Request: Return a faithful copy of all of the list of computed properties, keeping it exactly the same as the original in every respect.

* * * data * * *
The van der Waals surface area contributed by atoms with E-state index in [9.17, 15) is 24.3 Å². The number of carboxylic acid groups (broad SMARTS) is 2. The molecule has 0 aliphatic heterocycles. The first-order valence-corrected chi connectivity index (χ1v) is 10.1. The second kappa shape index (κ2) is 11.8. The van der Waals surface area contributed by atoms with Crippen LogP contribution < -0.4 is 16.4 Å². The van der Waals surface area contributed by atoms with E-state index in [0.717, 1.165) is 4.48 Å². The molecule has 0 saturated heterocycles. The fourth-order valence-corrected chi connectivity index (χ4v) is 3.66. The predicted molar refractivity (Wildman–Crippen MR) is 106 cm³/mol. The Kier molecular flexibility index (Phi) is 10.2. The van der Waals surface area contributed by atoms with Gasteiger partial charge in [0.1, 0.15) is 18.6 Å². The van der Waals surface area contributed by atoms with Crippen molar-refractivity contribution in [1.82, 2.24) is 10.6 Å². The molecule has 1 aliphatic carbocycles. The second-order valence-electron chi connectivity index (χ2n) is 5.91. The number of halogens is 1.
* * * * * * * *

The van der Waals surface area contributed by atoms with E-state index in [9.17, 15) is 24.3 Å². The number of carboxylic acid groups (broad SMARTS) is 2. The molecule has 0 aliphatic heterocycles. The first-order valence-corrected chi connectivity index (χ1v) is 10.1. The second kappa shape index (κ2) is 11.8. The van der Waals surface area contributed by atoms with Crippen LogP contribution < -0.4 is 16.4 Å². The van der Waals surface area contributed by atoms with E-state index in [0.717, 1.165) is 4.48 Å². The molecule has 0 saturated heterocycles. The fourth-order valence-corrected chi connectivity index (χ4v) is 3.66. The predicted molar refractivity (Wildman–Crippen MR) is 106 cm³/mol. The Kier molecular flexibility index (Phi) is 10.2. The van der Waals surface area contributed by atoms with Gasteiger partial charge in [0.1, 0.15) is 18.6 Å². The van der Waals surface area contributed by atoms with Crippen molar-refractivity contribution in [1.82, 2.24) is 10.6 Å². The molecule has 1 aliphatic carbocycles. The second-order valence-electron chi connectivity index (χ2n) is 5.91. The number of halogens is 1.